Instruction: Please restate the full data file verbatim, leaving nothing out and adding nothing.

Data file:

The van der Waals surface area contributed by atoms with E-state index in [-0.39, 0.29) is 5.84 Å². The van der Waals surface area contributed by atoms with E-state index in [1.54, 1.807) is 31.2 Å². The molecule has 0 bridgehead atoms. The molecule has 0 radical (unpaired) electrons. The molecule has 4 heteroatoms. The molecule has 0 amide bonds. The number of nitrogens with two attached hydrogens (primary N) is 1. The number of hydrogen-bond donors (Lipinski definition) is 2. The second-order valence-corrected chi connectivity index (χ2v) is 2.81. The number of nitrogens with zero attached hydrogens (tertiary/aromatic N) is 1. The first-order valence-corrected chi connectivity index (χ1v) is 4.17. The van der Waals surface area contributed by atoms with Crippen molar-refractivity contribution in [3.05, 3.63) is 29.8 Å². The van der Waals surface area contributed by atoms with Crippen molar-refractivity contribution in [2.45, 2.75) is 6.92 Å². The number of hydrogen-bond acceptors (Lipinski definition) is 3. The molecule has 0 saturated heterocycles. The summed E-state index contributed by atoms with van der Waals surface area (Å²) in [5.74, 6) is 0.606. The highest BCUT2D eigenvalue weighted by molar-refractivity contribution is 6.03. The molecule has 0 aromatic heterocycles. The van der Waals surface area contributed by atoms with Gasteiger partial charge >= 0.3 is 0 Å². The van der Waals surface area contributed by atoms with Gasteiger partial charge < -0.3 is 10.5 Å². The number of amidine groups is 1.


The van der Waals surface area contributed by atoms with E-state index in [-0.39, 0.29) is 5.84 Å². The van der Waals surface area contributed by atoms with E-state index in [1.54, 1.807) is 31.2 Å². The molecule has 0 bridgehead atoms. The molecule has 0 radical (unpaired) electrons. The molecule has 4 heteroatoms. The molecule has 0 amide bonds. The number of nitrogens with two attached hydrogens (primary N) is 1. The number of hydrogen-bond donors (Lipinski definition) is 2. The second-order valence-corrected chi connectivity index (χ2v) is 2.81. The number of nitrogens with zero attached hydrogens (tertiary/aromatic N) is 1. The first-order valence-corrected chi connectivity index (χ1v) is 4.17. The van der Waals surface area contributed by atoms with Crippen molar-refractivity contribution in [3.05, 3.63) is 29.8 Å². The van der Waals surface area contributed by atoms with Crippen molar-refractivity contribution in [2.45, 2.75) is 6.92 Å². The number of hydrogen-bond acceptors (Lipinski definition) is 3. The molecule has 0 saturated heterocycles. The summed E-state index contributed by atoms with van der Waals surface area (Å²) in [5.74, 6) is 0.606. The highest BCUT2D eigenvalue weighted by molar-refractivity contribution is 6.03. The molecule has 0 aromatic heterocycles. The van der Waals surface area contributed by atoms with Gasteiger partial charge >= 0.3 is 0 Å². The van der Waals surface area contributed by atoms with Gasteiger partial charge < -0.3 is 10.5 Å². The number of amidine groups is 1.